Tuesday, February 9, 2010

Day 325: Walkabout (1971) - Rank 4/5


"Walkabout" is a dark and terse coming-of-age story in the wilds of the Australian outback. The film derives its title from the Aboriginal rite of passage ceremony where the young males of the tribe disappear into the wilderness and survive off of the land, only to return some time later as “a man.” That individual is played by one of the most distinctive Aboriginal character actors in pictures, David Gulpilil (an excellent, first performance). During his excursion across the Australian desert, he happens across two young children, Girl and Boy, whose father killed himself and left them to rot in the wilderness. Hindered by the language barrier, Girl makes it clear that she and her brother wish to return to “civilization,” and together, the three set off on their journey.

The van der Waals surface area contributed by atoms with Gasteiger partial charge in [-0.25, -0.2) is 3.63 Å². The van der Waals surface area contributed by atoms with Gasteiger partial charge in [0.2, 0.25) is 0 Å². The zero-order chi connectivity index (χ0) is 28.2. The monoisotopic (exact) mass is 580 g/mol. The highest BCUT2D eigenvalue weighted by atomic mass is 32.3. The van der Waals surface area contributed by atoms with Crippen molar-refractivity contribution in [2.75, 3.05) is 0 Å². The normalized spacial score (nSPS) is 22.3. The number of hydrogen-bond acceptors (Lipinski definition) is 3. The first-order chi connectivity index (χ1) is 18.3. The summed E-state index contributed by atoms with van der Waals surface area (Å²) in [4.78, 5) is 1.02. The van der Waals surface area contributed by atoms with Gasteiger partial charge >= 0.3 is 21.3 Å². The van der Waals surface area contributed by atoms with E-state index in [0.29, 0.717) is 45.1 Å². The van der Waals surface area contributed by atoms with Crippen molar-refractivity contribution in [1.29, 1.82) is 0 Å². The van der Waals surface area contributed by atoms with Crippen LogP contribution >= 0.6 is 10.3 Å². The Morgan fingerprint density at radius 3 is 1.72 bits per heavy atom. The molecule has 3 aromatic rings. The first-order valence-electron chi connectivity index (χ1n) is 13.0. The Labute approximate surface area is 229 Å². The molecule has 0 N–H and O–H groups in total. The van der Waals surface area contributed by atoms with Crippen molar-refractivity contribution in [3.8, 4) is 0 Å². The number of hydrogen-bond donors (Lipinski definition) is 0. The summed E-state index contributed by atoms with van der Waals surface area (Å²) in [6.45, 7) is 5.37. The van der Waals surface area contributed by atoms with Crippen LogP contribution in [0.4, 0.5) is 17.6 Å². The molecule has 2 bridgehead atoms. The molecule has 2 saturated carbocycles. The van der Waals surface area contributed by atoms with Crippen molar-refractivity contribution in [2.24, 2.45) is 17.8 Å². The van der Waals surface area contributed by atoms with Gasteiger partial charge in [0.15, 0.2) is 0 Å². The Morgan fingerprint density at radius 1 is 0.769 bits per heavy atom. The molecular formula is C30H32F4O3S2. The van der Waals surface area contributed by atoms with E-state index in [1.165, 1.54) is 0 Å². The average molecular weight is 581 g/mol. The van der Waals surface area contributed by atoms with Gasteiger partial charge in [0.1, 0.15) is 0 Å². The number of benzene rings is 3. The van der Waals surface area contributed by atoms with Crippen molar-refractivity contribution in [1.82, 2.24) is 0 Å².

While the basic setup may seem prime fodder for a Disney live-action film, the finished product is anything but in the hands of Nicolas Roeg. Roeg pits the travelers against themes of sexual frustration and coping along with the sun and venomous wildlife. The juxtaposition of colonial civilization with Aboriginal mysticism is as present here as it is in some of Peter Weir’s earlier works (blatantly presented at times, as we see Girl lugging a transistor radio through the desert, tuned to a station that spouts out etiquette advice 24/7). But the film differs from Weir’s works, because the heart of the film is not a mystery, but rather, a tale about the dissolution of youth and the premature acceptance of responsibility. Roeg uses the backdrop of Australia’s outback so beautifully, the entire film often feels like William Blake’s “Songs of Innocence and Experience” sent wonderfully into motion.

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